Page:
DTLA - What is the state of democracy in the city of Los Angeles? If you use the March 7, 2017, elections as a gauge, then it is somewhat depressing.

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Just look at the list of candidates who have cleared the bar to appear on the ballot. In a few instances key leaders will run unopposed. In other cases the incumbent will face barely more than token opposition. Only in a few City Council races is there something that seems like an actual choice.

This is bad news. When elections look like slam dunks, people often feel as if their vote doesn’t matter. Why bother hitting the polls, someone might ask, when the entrenched power on election morning will be the entrenched power the following morning?

According to the City Ethics Commission website, 10 people have qualified to appear on the ballot in the mayor’s race. This sounds positive, but check out the money: Mayor Eric Garcetti has raised $2.25 million. He is trailed by Mitchell Schwartz, who has pulled in about $250,000. One person has $1,315 and the other seven have yet to report raising any cash.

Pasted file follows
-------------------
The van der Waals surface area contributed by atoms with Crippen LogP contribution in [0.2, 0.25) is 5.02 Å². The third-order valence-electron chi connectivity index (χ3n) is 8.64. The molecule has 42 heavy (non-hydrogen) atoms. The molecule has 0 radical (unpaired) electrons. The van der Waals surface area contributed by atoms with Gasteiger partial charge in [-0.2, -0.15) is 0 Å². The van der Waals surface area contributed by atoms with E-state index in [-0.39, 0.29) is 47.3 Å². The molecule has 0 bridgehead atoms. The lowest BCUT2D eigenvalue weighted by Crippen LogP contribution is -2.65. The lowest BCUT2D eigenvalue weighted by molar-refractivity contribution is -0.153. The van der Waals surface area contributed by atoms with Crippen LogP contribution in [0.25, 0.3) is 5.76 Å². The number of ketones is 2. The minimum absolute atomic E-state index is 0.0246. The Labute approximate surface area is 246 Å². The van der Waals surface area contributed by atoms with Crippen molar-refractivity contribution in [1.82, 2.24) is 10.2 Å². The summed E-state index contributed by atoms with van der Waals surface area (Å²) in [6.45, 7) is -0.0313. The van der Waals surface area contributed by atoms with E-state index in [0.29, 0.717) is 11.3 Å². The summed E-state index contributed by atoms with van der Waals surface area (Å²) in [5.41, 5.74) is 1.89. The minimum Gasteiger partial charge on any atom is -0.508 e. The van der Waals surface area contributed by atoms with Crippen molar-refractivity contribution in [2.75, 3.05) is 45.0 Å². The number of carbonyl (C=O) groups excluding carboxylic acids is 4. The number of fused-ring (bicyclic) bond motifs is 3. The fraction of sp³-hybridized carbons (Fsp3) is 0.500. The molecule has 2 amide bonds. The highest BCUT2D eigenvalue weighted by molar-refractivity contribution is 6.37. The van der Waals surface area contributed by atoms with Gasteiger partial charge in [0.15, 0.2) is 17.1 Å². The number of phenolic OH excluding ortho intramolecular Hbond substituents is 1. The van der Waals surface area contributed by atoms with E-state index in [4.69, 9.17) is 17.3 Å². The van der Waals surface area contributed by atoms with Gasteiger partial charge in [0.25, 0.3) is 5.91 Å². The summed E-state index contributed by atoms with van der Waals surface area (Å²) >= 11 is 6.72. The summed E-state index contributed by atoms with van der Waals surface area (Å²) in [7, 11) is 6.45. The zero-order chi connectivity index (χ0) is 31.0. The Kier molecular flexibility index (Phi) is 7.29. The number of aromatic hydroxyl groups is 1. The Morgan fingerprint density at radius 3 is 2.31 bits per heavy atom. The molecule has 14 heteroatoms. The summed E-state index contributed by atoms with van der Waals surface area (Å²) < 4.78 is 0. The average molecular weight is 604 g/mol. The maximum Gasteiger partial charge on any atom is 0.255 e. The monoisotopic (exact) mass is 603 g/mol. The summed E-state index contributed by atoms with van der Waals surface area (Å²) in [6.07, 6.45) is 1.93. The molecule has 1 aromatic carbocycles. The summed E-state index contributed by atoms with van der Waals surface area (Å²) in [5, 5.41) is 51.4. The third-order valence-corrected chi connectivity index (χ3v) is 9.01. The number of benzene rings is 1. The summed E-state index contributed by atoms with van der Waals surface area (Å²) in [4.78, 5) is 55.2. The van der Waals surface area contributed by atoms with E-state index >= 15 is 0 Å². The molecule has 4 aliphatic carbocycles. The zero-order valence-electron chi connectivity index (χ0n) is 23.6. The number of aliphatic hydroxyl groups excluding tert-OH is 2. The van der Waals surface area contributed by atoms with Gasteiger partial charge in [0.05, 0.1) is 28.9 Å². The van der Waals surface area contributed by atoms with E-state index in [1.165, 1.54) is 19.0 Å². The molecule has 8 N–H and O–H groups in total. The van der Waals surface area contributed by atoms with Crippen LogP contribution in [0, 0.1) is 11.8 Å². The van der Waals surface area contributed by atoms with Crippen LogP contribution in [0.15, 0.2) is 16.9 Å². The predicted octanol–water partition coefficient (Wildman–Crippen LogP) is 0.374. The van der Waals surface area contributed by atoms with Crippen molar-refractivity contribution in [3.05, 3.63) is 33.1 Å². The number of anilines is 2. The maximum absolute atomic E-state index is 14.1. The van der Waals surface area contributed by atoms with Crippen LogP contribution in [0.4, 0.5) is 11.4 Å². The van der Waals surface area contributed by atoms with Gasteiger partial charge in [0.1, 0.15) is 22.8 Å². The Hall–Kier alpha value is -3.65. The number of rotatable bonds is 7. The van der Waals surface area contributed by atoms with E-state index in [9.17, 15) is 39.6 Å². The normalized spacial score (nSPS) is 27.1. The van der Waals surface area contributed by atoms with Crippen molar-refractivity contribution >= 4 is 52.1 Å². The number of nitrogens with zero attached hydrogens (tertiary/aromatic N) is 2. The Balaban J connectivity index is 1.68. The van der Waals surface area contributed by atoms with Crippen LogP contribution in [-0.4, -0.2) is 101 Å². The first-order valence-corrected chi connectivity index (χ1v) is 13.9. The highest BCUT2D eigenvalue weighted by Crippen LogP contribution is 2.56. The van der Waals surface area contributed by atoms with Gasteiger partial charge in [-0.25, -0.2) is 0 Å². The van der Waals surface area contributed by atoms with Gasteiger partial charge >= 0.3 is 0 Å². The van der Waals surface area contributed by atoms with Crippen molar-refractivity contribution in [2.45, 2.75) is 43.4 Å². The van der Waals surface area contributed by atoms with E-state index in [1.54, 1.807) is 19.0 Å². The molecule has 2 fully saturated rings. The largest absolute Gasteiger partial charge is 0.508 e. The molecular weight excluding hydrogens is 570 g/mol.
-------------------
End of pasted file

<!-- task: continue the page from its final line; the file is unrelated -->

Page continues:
While elections are about more than who has the biggest war chest, finances allow a candidate to communicate his or her message, and in this case it appears no one can compete with an incumbent who has nearly 10 times the cash of his closest rival. Credit Schwartz for running a serious campaign, but it is hard to see this contest compelling many people to the polls. A weak mayoral field reduces the number of voters in down-ballot contests.

The situation is even more troubling in the two other citywide races. According to the Ethics Commission website, City Attorney Mike Feuer and Controller Ron Galperin will both run unopposed.

This is not a critique of Feuer or Galperin. Both are hard-working and have been inventive in the context of their respective jobs. Feuer in particular has proved pugnacious and demonstrated a deep concern for Angelenos. 

However, no opposition means there is no one to pressure either candidate and to force them to defend their record. Feuer and Galperin will tell voters only what they want to tell. No one outside of a few reporters will be able to question any shortcoming or controversial moves. 

Some of the City Council races are legitimately competitive, but in others there is, again, no or only token opposition. 

Democracy works best when people feel engaged and believe their vote matters. Sadly, with the field set, we see little of that in Los Angeles.

© Los Angeles Downtown News 2016